Tiffany Newell (left) has won several events – and scooped some records – since she transitioned in 2017
Her success at the recent Canadian Masters Indoor Championships was highlighted by the International Consortium on Female Sport, a campaign group which lobbies for protected categories in sport for biological women
The policy states the athlete must provide a signed declaration that confirms their gender identity and also demonstrate that the concentration of testosterone in their blood serum has been less than 5 nanomoles per liter continuously for a period of at least 12 months.
Some critics have suggested an open category to run alongside those for biological men and women, but Newell has previously said she doesn’t ‘feel comfortable racing against men’.
Newell’s success in her latest event was highlighted by the International Consortium on Female Sport, a campaign group which lobbies for protected categories in sport for biological women.
The ICFS pointed out that Newell’s 1,500m time was logged in the World Masters Rankings as the current number one for a women in the W50 category in 2023. No other times have yet been entered on the WMR website in that category this year.
The ICFS asked World Athletics and World Masters Athletics why it is not ‘protecting the integrity of the female category’ and claimed Newell’s entry was ‘blatant sex-discrimination’.
Trans swimmer Lia Thomas is a biological male & has caused controversy in NCAA Swimming
Former NFL star Marcellus Wiley recently spoke against transgender athletes in women’s sports
Supporters of the ICFS’s position said the competition was ‘wrong and unfair’.
The participation of trans women in women’s competitions has become the subject of fierce debate in recent years, prompting many current and former professional athletes to take a stand in the debate.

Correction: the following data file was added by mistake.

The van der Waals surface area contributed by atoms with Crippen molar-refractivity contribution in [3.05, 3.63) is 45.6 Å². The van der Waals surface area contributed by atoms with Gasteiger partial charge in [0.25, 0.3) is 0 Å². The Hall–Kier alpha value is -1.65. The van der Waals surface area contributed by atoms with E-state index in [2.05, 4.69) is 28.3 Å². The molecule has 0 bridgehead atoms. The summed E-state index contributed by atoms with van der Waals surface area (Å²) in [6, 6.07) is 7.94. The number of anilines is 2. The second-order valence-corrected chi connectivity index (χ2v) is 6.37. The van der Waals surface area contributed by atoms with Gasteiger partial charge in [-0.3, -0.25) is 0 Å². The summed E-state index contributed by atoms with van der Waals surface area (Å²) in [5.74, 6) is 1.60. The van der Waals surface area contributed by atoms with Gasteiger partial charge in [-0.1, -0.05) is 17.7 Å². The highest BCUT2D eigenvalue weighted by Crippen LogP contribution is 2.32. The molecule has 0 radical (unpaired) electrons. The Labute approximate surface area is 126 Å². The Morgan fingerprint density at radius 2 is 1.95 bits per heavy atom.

Former NFL star Marcellus Wiley said earlier this month ‘it’s not right’ for transgender females to compete against biological women in sporting events.
The former FS1 personality highlighted how athletes such as swimmer Lia Thomas, one of the most high-profile trans athletes, have established themselves as top competitors in women’s categories.
A Pro Bowl defensive-end in 2001, Wiley prefaced he has ‘no issue with transgender people’ but did take umbrage at them participating in female sports.
Retired tennis champion Martina Navratilova recently trans athletes ‘cheats’. Former Olympic gold medalist Caitlyn Jenner, who competed as a man at the 1976 Olympics before she transitioned, said Thomas has ‘a tremendous advantage over girls’ she competes against.
What is World Athletics’ policy on trans women competing?
World Athletics, the international governing body, published its 19-page guidance on the eligibility of transgender athletes in October 2019.
Trans women must meet the following criteria:
- Provide a written and signed declaration, in a form satisfactory to a Medical Manager, that her gender identity is female
- Demonstrate that the concentration of testosterone in her blood serum has been less than 5 nanomoles per liter continuously for a period of at least 12 months
- Keep her serum testosterone concentration below 5 nmol/L for so long as she wishes to maintain her eligibility to compete in the female category of competition